The brothers got in touch with Macro's Charles King, who agreed to finance half of the project.[6]

"By going to market with a great script, two amazing actors and Shaka, a visionary filmmaker, and the clout that Ryan Coogler brought, plus Macro bringing half of the financing to the table with a great production plan. That put us in a position to be partners, so this movie is not purely driven by the studio. That also helped us support Shaka's vision and how he cast the movie and to keep it as authentic as possible."[6]

— Charles D. King

Casting

In February 2019, it was announced Daniel Kaluuya and Lakeith Stanfield had joined the cast of the film, with Ryan Coogler producing and Warner Bros. Pictures distributing.[7] The film marks the second collaboration between Kaluuya and Stanfield, following the 2017 film Get Out. King, Kaluuya, and producer Charles D. King (who provided half the film's $26 million budget) reached out to Hampton's widow Akua Njeri and her son, Fred Hampton Jr., to get their blessing on the film and casting.[1] In September 2019, Jesse Plemons, Dominique Fishback and Ashton Sanders joined the cast of the film,[8][9] with Algee Smith being cast the following month.[10]

Filming and post-production

Principal photography began in Cleveland, Ohio on October 21, 2019.[11] On November 25 and 26, 2019, filming took place at the Ohio State Reformatory in Mansfield.[12] After 42 days, production concluded on December 19, 2019.[13] Originally announced as Jesus Was My Homeboy,[7] the film was later reported as being titled Judas and the Black Messiah[11] before being described as untitled.[10][12] Kristan Sprague began editing the film in January 2020, prior the dozens of studios being shut down due to the COVID-19 pandemic in New York, which later resulted in crew members working remotely during post-production.[14] In July 2020, the film's title was confirmed to be Judas and the Black Messiah.[15]

Music

Judas and the Black Messiah (Original Motion Picture Soundtrack)
Film score by
ReleasedFebruary 12, 2021
LabelWaterTower

The film's score was composed by Mark Isham and Craig Harris, with contributions from Quelle Chris and Chris Keys.[16] It features an original song titled "Fight for You" performed by H.E.R., who also co-wrote it with D'Mile and Tiara Thomas.[17] The Inflated Tear is a Roland Kirk track from 1968.

Soundtrack track listing[18]
No.TitleWriter(s)Length
1."The Inflated Tear – Opening"Mark Isham0:45
2."News Reels"Quelle Chris and Chris Keys0:38
3."FBI"Mark Isham0:59
4."The Inflated Tear – The Car, the Club"Mark Isham1:14
5."Crowns Creeping"Mark Isham1:15
6."We Got a Rat" (alternate version)Mark Isham and Craig Harris1:39
7."How Much Money Do You Make?"Mark Isham0:47
8."Fred Visits the Crowns Church"Quelle Chris and Chris Keys0:38
9."Bill Is Recognized"Mark Isham and Craig Harris2:38
10."The Inflated Tear – Judy Has Questions"Mark Isham3:02
11."We Got a Rat"Mark Isham and Craig Harris1:17
12."We Got a Snitch"Mark Isham1:24
13."Prison Life"Mark Isham2:01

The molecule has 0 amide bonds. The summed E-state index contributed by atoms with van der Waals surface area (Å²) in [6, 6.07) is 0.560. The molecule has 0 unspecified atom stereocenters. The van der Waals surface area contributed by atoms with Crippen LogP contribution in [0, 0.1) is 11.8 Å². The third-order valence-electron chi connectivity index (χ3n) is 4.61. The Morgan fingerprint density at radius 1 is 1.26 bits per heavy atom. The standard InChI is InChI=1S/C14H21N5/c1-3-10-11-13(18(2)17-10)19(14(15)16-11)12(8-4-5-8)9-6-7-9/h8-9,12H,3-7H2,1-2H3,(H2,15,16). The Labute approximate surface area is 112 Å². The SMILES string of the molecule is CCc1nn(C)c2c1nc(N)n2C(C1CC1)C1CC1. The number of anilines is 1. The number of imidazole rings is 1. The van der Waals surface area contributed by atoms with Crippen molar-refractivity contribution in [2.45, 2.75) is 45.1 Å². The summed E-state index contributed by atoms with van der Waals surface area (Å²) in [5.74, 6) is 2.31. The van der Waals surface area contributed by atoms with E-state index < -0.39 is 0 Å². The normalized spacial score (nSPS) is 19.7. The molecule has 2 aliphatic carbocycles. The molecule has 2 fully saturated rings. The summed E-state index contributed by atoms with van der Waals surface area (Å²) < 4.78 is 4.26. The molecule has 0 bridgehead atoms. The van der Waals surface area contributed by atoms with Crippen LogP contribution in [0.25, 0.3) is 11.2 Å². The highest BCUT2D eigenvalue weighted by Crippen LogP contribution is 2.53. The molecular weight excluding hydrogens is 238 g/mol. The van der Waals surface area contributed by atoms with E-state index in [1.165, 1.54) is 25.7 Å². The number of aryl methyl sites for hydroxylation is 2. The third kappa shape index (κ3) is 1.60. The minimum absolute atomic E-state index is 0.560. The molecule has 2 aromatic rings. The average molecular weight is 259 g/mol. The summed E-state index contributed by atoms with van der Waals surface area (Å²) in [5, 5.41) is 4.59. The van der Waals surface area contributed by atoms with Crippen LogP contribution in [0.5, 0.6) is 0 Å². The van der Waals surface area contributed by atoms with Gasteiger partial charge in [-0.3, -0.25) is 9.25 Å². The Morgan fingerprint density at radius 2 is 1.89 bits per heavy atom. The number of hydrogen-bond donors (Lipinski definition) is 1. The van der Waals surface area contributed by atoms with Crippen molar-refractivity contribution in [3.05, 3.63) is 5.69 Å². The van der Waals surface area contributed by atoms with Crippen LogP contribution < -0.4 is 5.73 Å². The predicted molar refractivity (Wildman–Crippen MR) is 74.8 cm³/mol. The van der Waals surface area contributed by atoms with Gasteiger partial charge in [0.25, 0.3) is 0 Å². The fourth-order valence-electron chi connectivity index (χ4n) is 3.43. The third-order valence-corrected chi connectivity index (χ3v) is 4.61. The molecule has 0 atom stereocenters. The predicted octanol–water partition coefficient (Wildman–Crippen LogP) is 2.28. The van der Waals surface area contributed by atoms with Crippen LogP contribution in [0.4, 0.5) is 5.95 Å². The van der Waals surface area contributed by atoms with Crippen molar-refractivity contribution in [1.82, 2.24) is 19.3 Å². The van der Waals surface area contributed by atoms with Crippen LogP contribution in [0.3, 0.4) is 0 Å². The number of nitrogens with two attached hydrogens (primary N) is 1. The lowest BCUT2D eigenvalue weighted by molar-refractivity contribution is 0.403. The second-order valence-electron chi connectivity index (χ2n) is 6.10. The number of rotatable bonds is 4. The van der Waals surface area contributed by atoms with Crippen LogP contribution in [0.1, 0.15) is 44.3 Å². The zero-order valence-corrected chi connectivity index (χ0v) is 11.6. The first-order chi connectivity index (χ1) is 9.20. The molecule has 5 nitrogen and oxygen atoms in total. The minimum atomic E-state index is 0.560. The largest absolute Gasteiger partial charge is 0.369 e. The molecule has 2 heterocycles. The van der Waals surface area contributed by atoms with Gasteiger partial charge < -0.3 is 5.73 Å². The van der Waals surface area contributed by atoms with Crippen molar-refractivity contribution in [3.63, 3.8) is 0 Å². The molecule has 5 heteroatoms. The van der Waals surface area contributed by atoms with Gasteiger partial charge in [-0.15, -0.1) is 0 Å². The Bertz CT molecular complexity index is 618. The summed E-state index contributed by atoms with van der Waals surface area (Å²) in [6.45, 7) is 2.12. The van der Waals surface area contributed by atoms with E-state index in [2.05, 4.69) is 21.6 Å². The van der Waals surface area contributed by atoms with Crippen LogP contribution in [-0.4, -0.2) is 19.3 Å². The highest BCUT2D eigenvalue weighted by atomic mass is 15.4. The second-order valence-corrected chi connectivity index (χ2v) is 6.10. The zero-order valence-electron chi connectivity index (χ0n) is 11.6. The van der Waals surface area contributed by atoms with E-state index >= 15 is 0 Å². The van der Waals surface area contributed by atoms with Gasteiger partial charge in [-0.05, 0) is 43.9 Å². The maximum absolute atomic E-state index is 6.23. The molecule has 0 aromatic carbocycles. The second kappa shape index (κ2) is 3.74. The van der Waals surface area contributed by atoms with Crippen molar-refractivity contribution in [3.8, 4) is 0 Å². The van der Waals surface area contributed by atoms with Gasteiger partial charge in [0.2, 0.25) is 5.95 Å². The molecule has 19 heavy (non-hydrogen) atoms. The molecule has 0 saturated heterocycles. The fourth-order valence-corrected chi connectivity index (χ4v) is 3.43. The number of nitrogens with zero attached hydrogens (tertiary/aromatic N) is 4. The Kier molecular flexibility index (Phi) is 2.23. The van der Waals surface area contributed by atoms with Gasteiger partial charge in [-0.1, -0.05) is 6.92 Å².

14."Jimmy Enters Store"Mark Isham, Craig Harris, Quelle Chris, and Chris Keys0:58
15."Rooftop"Mark Isham, Quelle Chris, and Chris Keys4:14
16."Rebuilding"Craig Harris0:51
17."Jake Wants Answers"Mark Isham, Quelle Chris, and Chris Keys0:35
18."Gun Battle"Mark Isham, Quelle Chris, and Chris Keys3:02
19."I’m Out"Mark Isham0:33
20."The Inflated Tear – Bill's Past Comes Back"Mark Isham0:37
21."The Inflated Tear – Fred Hampton Funeral"Mark Isham2:03

An accompanying 22-track music album titled Judas and the Black Messiah: The Inspired Album came out on the day of the film's digital release, with songs from many prominent rappers, such as Jay-Z, ASAP Rocky and Nas, as well as a posthumous appearance by Nipsey Hussle.[19]

Judas and the Black Messiah: The Inspired Album
Soundtrack album by
Various artists
ReleasedFebruary 12, 2021
Length65:11
LabelRCA
Producer
Singles from Judas and the Black Messiah: The Inspired Album
  1. "Fight for You"
    Released: February 3, 2021
  2. "What It Feels Like"
    Released: February 16, 2021[20]
Professional ratings
Aggregate scores
SourceRating
Metacritic70/100[21]
Review scores
SourceRating
Clash9/10[22]
HipHopDX3.6/5[23]
Pitchfork5.5/10[24]

The Inspired Album track listing

No.TitleWriter(s)Producer(s)Length
1."Cointelpro/Dec 4" (performed by Fred Hampton Jr.)
D. Brooks Exclusive3:20
2."Fight for You" (performed by H.E.R.)D'Mile4:30
3."EPMD" (performed by Nas)Hit-Boy2:33
4."Welcome to America" (performed by Black Thought featuring C.S. Armstrong and Angela Hunte)Sean C3:40
5."What It Feels Like" (performed by Nipsey Hussle and Jay-Z)4:35
6."Broad Day" (performed by Hit-Boy)
  • Hollis
  • Rafael Brown
  • Eugene Booker Jr.
  • Hit-Boy
  • Audio Anthem
2:58
7."Plead the .45th" (performed by Smino and Saba)
  • Groove
  • Phoelix
2:20
8."Somethin' Ain't Right" (performed by Masego featuring JID and Rapsody)3:22
9."Letter 2 U" (performed by BJ the Chicago Kid)
  • Bryan Sledge
  • Jairus Mozee
  • Christopher Goodman
  • Hal Davis
  • Herman Griffith
3:05
10."On Your Mind" (performed by Lil Durk)
  • Lam
  • Dmac
  • Andy R
2:43
11."Appraise" (performed by White Dave)
  • Noah Coogler
  • Hollis
Hit-Boy3:05
12."All Black" (performed by G Herbo)
2:52
13."I Declare War" (performed by Nardo Wick)
Cardo2:31
14."No Profanity" (performed by Pooh Shiesty)Skywalker Og2:10
15."Last Man Standing" (performed by Polo G)
  • DJ Ayo
  • FrankGotThePack
2:08
16."Respect My Mind" (performed by Dom Kennedy)
Mike & Keys3:44
17."Revolutionary" (performed by G Herbo featuring Bump J)
  • Corbett
  • Hit-Boy
3:14
18."Teach Me" (performed by Sir)
  • Harris
  • DK The Punisher
3:11
19."Contagious" (performed by Safe and Kiana Ledé)
Trackside3:39
20."Rich Nigga Problems" (performed by ASAP Rocky)
  • DDot Omen
  • Dauphin Amir
3:37
21."Outro" (performed by Judas and the Black Messiah)HollisHit-Boy1:08
22."Black Messiah" (performed by Rakim)Rakim4:09
Total length:65:11

The Inspired Album chart performance

Chart performance for The Inspired Album
Chart (2021) Peak
position
Canadian Albums (Billboard)[25] 32
US Billboard 200[26] 12
US Soundtrack Albums (Billboard)[27] 1

Judas and the Black Messiah Cast articles: 73

Release